There’s a common thought that comes to mind as I’ve been playing through the last few triple-A racing titles: it would seem that the racing genre has hit a point of no return.
I remember a game I used to play on the N64 about two decades ago. It was called SCARS — coincidentally enough, published by Ubisoft — and was pretty straightforward. In it, you raced using vehicles that resembled different animals and took advantage of power-ups similar to that of Mario Kart (albeit not implemented nearly as well). It was a standard racing game for its time and to be honest, for quite some time thereafter.
Nowadays, it seems like a racing game has to offer a massive open-world, an incredible roster of cars and race types and a plethora of customisation options. In that regard, The Crew 2 does at least that, and fortunately, even more.
Kicking off, The Crew 2 follows a very similar route to its prequel. Again set in North America, developer Ivory Tower has done a really incredible job re-creating the size, variety and detail of the United States. While the gameplay in The Crew 2 continues to be enjoyable, it’s the sense of exploration that makes this franchise different to other racers with similar offerings.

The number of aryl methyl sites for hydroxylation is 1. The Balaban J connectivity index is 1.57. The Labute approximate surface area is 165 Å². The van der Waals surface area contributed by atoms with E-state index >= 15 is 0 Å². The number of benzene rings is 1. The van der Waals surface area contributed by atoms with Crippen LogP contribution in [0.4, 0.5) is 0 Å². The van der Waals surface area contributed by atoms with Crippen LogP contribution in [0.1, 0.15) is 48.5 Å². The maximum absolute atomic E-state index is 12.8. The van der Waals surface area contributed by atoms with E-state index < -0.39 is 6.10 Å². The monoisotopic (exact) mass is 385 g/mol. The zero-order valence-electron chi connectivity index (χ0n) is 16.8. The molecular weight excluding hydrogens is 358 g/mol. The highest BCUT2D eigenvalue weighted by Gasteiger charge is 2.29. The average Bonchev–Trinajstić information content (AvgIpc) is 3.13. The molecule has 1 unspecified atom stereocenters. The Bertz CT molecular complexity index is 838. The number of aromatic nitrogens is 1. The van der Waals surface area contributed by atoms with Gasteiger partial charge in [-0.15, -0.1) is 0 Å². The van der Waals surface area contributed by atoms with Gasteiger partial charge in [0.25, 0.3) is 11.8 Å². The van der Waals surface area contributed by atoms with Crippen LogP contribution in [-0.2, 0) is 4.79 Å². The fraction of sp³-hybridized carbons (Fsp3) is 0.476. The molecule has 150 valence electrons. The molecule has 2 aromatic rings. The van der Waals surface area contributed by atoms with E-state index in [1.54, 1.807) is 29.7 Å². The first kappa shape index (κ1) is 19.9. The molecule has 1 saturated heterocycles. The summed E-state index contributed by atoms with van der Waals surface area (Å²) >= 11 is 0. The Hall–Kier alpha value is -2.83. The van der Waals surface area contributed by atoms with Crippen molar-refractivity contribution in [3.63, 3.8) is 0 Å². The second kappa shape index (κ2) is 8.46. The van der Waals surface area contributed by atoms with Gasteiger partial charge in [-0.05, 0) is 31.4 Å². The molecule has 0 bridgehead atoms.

Driving from one event in LA to another in Las Vegas, I spotted a series of signs for the Giant Thermometer. As an Australian it’s only natural that giant things pique our interest, so a detour was made and a Thermometer was seen. Granted, it was a bit of a letdown, but it’s that experience of reading a sign of a real-world location, finding it interesting, driving and checking it out that makes The Crew 2 so fun. Coupled with the photography side-missions that encourage you to visit landmarks across the map, there’s more on offer here than just a mere racer. The Crew 2 wants you to see everything it has to offer.
Delving into the campaign, The Crew 2 ditches the cheesy undercover cop storyline from the first game for one that’s, to be frank, far too overused. You start as an up-and-coming racer looking to make it on the global scene as a social media sensation. Proceedings are sponsored by a company called Live, which broadcasts various races across the country. Winning races and nailing stunts earns you followers, and the more fans you have the higher in popularity you climb; that opens up more events for you to compete in. While this concept doesn’t come across as try-hard, it’s been overused in the racing genre for far too long.
Events in The Crew 2 are broken down between four main disciplines – street racing, off-road, freestyle and pro racing. From these, races are broken down even further where events can include either road or track racing, drift and rally raid, to name a few. Races are scattered across the map but the only problem is that the distances between the cities are considerably large. While you’ll occasionally want to travel from one city to another taking in the sights, too often you’ll resort to transporting direct to the event. It’s not Ivory’s fault America is so vast, but having more events closer together would be nice so you’re in each city for longer before jumping to another.